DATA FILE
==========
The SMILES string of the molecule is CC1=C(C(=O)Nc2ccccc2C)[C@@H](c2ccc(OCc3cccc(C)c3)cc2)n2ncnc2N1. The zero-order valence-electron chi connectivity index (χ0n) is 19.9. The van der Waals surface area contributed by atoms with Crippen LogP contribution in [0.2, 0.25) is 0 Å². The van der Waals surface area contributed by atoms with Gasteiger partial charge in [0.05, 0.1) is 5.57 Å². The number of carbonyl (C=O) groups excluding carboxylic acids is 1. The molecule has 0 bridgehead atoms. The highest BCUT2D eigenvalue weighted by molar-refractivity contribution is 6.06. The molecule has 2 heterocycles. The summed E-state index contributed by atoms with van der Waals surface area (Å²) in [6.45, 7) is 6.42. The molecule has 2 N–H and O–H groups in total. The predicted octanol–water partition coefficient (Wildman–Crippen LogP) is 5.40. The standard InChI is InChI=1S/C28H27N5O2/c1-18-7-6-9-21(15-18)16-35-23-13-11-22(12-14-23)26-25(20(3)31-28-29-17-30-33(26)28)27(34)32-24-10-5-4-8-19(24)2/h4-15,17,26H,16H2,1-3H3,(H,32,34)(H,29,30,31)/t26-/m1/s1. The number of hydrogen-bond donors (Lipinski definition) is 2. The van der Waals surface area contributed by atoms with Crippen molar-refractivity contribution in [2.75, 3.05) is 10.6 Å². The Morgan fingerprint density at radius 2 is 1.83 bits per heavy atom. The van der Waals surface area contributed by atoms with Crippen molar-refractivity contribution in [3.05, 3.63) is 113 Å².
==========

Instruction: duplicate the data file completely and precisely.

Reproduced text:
The SMILES string of the molecule is CC1=C(C(=O)Nc2ccccc2C)[C@@H](c2ccc(OCc3cccc(C)c3)cc2)n2ncnc2N1. The zero-order valence-electron chi connectivity index (χ0n) is 19.9. The van der Waals surface area contributed by atoms with Crippen LogP contribution in [0.2, 0.25) is 0 Å². The van der Waals surface area contributed by atoms with Gasteiger partial charge in [0.05, 0.1) is 5.57 Å². The number of carbonyl (C=O) groups excluding carboxylic acids is 1. The molecule has 0 bridgehead atoms. The highest BCUT2D eigenvalue weighted by molar-refractivity contribution is 6.06. The molecule has 2 heterocycles. The summed E-state index contributed by atoms with van der Waals surface area (Å²) in [6.45, 7) is 6.42. The molecule has 2 N–H and O–H groups in total. The predicted octanol–water partition coefficient (Wildman–Crippen LogP) is 5.40. The standard InChI is InChI=1S/C28H27N5O2/c1-18-7-6-9-21(15-18)16-35-23-13-11-22(12-14-23)26-25(20(3)31-28-29-17-30-33(26)28)27(34)32-24-10-5-4-8-19(24)2/h4-15,17,26H,16H2,1-3H3,(H,32,34)(H,29,30,31)/t26-/m1/s1. The number of hydrogen-bond donors (Lipinski definition) is 2. The van der Waals surface area contributed by atoms with Crippen molar-refractivity contribution in [2.75, 3.05) is 10.6 Å². The Morgan fingerprint density at radius 2 is 1.83 bits per heavy atom. The van der Waals surface area contributed by atoms with Crippen molar-refractivity contribution in [3.05, 3.63) is 113 Å².